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The maritime spatial plan has been submitted for public consultation until 30 September 2021. Together with objectives and initiatives laid down in the Danish Marine Strategy, the maritime spatial plan must, among other things, contribute to Denmark being able to harvest green energy from offshore wind power while caring for the maritime environment, as stated in the Danish Maritime Authority’s maritime spatial plan report from March 2021.
To coexist or not to coexist?
At the moment, there is a significant public debate on the consideration of energy production and considerations of nature, the environment and biodiversity. Can green transition and the environment coexist or not?

So far, a new and important bird conservation area in the Smålandhavet (The small-land waterway) and Lolland-Falster has put a halt to the coastal offshore wind farm Omø Syd which has been in the pipeline for the past ten years.

The fossil era is at coming to an end. It is now being discussed whether oil platforms, rather than being removed from the North Sea, should remain in part of the sea as artificial reefs. This is due to the animal life on the sea floor where natural stone reefs etc. have disappeared over the years, especially as a result of trawling.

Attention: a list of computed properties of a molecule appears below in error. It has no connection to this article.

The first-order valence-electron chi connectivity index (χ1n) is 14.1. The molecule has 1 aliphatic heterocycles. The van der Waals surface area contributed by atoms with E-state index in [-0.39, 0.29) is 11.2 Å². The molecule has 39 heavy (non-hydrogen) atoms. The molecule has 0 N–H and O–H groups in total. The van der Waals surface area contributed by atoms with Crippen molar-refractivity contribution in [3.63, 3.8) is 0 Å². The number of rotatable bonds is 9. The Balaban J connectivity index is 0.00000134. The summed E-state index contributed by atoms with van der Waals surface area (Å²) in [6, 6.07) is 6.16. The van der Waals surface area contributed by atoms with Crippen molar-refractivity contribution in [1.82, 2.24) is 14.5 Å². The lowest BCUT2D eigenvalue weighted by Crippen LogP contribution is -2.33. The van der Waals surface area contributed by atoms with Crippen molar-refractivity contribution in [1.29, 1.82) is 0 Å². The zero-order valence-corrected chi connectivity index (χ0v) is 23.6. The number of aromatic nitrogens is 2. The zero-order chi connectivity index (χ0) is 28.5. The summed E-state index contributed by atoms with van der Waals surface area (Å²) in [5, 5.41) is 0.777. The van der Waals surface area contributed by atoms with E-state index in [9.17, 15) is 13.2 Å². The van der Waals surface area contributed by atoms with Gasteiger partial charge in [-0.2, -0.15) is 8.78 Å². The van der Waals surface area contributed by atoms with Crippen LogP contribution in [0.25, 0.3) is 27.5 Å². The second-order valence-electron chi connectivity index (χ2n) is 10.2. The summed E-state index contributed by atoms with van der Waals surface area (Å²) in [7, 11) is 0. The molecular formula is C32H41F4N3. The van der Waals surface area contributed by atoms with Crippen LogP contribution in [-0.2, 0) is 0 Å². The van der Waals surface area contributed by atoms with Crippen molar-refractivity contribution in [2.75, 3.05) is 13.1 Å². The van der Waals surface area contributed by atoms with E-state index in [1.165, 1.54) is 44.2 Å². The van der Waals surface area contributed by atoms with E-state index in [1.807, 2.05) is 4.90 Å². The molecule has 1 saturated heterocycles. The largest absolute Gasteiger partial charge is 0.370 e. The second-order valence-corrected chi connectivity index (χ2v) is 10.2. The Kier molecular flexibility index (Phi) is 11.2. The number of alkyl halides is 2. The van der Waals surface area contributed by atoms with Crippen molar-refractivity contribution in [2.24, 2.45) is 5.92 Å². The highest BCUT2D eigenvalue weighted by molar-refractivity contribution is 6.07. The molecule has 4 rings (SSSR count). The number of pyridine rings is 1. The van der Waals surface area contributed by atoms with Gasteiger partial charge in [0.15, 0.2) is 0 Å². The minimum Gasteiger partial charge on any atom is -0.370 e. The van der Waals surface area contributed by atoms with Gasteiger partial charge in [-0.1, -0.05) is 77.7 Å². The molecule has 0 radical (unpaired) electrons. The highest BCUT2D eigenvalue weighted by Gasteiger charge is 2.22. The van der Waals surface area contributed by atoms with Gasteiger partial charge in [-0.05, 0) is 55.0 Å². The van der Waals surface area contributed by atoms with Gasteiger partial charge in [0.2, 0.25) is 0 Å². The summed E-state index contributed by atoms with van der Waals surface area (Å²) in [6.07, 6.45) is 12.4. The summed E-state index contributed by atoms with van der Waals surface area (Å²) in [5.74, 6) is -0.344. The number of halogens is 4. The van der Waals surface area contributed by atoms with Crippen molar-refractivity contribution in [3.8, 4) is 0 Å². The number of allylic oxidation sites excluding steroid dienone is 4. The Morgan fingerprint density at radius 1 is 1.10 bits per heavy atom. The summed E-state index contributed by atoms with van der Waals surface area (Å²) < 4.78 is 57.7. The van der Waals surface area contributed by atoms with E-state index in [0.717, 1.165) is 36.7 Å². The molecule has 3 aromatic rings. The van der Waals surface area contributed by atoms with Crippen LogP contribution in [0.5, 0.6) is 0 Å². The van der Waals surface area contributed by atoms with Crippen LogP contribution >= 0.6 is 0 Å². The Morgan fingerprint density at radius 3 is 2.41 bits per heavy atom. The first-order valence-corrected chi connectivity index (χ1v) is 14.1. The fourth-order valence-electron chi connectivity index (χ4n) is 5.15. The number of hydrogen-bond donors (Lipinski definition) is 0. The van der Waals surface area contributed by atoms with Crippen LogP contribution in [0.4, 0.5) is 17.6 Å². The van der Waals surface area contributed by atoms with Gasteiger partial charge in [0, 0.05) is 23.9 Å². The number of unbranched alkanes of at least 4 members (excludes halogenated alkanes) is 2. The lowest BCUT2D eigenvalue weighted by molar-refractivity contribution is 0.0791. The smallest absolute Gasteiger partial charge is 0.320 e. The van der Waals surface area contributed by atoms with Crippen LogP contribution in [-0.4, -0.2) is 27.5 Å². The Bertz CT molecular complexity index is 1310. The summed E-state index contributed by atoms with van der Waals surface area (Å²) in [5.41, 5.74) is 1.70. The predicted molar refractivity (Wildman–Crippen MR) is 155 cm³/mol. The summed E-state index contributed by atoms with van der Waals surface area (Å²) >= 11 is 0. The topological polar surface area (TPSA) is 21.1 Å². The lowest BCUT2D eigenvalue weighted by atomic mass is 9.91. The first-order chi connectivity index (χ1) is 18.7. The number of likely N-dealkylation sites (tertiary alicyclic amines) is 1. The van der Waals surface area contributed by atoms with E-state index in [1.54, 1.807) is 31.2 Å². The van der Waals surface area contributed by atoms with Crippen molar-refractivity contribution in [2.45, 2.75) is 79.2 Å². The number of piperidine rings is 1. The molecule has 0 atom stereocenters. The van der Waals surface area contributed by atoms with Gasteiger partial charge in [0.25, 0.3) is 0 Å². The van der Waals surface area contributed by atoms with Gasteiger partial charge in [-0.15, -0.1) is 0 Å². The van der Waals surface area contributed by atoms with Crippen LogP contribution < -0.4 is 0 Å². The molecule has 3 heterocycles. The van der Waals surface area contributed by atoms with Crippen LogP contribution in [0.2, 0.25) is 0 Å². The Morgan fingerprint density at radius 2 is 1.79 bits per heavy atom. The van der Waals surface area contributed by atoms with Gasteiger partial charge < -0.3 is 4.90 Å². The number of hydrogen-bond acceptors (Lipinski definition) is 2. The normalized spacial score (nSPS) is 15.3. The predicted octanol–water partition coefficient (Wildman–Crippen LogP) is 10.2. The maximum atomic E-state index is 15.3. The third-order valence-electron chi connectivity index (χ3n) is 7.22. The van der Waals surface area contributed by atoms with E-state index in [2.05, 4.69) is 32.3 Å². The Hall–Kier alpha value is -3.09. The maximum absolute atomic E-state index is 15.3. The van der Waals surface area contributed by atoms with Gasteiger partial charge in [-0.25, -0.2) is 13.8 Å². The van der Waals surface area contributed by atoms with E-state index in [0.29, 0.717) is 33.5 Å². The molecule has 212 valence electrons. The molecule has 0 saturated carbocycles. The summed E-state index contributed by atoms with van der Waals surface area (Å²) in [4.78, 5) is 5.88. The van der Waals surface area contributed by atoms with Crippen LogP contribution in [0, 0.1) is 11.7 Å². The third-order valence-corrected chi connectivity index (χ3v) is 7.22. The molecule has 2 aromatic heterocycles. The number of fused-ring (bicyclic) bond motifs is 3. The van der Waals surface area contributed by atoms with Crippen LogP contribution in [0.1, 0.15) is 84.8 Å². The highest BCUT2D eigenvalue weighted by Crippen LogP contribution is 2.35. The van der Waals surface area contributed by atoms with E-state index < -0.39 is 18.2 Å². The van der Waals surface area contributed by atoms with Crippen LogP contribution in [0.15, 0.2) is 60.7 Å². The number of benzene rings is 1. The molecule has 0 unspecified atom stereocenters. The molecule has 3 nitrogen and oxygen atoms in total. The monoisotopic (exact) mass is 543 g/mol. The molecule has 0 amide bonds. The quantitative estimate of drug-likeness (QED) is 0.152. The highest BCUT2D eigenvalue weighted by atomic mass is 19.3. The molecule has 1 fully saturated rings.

The construction of offshore wind turbines or onshore solar cells impact the environment, but can also improve the local biodiversity on site. Offshore wind turbines in the form of artificial reef formation on the sea floor and solar cell farms through various types of nature conservation planting of the areas where the solar cells are installed. 

NGOs within nature and the environment and developers of production facilities for renewable energy focus on aligning green energy considerations with biodiversity considerations. For example, the Danish Energy Association and Wind Denmark have just launched a new laboratory which, through research and testing of new solutions, will ensure coexistence between nature and photovoltaic cells or wind farms.